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Nomen Nescio
Guest
Posts: n/a
 
      04-10-2004
> I would like to agree with you, but I have actually examined some of the
> logs which are kept in UK and there is plenty (!) of content - most recently
> I saw some interesting chat room conversations retained in network logs.

UK
> ISPs are aware that they are required as part of their good practice
> policies to maintain such records as will "facilitate investigation" by the
> boys in blue. Keeping the info is not difficult just expensive.
>
> But the principal point I'm making is that despite the beneficent impetus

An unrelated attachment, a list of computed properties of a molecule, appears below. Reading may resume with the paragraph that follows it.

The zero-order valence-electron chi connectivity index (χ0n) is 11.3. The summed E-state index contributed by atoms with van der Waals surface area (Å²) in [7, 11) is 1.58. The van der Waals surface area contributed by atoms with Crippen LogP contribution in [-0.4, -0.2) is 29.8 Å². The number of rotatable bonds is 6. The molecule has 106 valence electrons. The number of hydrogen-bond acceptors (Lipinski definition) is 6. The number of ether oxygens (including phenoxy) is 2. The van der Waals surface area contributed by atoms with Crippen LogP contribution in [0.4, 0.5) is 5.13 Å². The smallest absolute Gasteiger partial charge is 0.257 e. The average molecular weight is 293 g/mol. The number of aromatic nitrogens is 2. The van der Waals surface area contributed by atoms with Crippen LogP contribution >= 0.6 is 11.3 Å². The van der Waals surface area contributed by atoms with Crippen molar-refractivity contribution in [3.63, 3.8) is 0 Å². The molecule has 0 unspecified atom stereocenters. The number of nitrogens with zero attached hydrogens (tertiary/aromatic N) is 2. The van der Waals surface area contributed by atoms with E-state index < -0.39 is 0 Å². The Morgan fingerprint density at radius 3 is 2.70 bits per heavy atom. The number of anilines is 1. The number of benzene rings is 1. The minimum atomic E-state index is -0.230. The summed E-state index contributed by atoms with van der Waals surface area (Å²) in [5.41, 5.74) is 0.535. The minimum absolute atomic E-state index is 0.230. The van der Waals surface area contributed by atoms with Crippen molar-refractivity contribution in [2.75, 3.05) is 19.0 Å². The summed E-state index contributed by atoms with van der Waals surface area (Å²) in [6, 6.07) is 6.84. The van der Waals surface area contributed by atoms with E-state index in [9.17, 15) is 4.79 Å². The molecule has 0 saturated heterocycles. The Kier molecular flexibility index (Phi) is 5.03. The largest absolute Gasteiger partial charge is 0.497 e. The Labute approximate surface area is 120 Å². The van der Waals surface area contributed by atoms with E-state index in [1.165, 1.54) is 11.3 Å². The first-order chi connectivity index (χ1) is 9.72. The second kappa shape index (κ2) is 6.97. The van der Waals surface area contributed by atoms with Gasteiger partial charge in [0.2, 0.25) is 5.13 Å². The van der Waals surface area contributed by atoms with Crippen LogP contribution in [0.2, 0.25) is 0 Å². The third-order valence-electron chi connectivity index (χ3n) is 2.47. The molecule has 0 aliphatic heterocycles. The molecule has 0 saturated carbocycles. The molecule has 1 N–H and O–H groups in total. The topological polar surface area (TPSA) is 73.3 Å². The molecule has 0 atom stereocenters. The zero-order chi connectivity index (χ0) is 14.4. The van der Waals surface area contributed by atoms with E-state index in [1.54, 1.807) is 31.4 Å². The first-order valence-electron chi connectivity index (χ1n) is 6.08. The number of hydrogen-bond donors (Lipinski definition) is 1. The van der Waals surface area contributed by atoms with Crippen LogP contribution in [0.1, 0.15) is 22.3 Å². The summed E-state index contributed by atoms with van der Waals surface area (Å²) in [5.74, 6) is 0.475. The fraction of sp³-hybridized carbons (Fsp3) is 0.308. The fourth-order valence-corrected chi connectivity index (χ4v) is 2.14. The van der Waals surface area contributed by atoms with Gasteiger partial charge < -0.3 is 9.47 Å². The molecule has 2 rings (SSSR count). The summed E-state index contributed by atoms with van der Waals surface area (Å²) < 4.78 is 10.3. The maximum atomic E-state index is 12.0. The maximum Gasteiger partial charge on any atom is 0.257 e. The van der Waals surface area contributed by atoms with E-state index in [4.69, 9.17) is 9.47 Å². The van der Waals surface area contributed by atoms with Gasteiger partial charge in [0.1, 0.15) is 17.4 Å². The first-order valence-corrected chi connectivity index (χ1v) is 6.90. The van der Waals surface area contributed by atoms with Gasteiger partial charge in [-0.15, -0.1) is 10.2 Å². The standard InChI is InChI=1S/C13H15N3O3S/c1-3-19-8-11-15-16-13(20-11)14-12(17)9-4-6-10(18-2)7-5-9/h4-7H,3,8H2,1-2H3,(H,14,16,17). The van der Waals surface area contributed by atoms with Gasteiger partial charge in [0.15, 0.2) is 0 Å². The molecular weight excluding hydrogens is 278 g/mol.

> from EU Directives to protect the privacy of the individual and his/her
> communications, the UK goes much, much, much further than necessary in
> pursuit of the qualificatino of "preventing crime" and has little if any
> regard for rights of individual privacy at all. The Netherlands, on the
> other hand, has a long tradition of protection of individual rights and
> freedoms. There is a huge gulf between the attitudes of both nations.
>
> regards
> James



I think this is upside down. I though it was Europe who are desperately trying
to establish data retention laws..or was that more Tony Bliar spin ?

Generally, I obviously have to agree with many of these posts that a vast amount
of data can be and is logged at multiple locations. But I also feel that there
has not been really any cases of this logged data getting into the public domain
which I find highly surprising.

We've seen in the UK high profile celebrity sting operations (like with Pete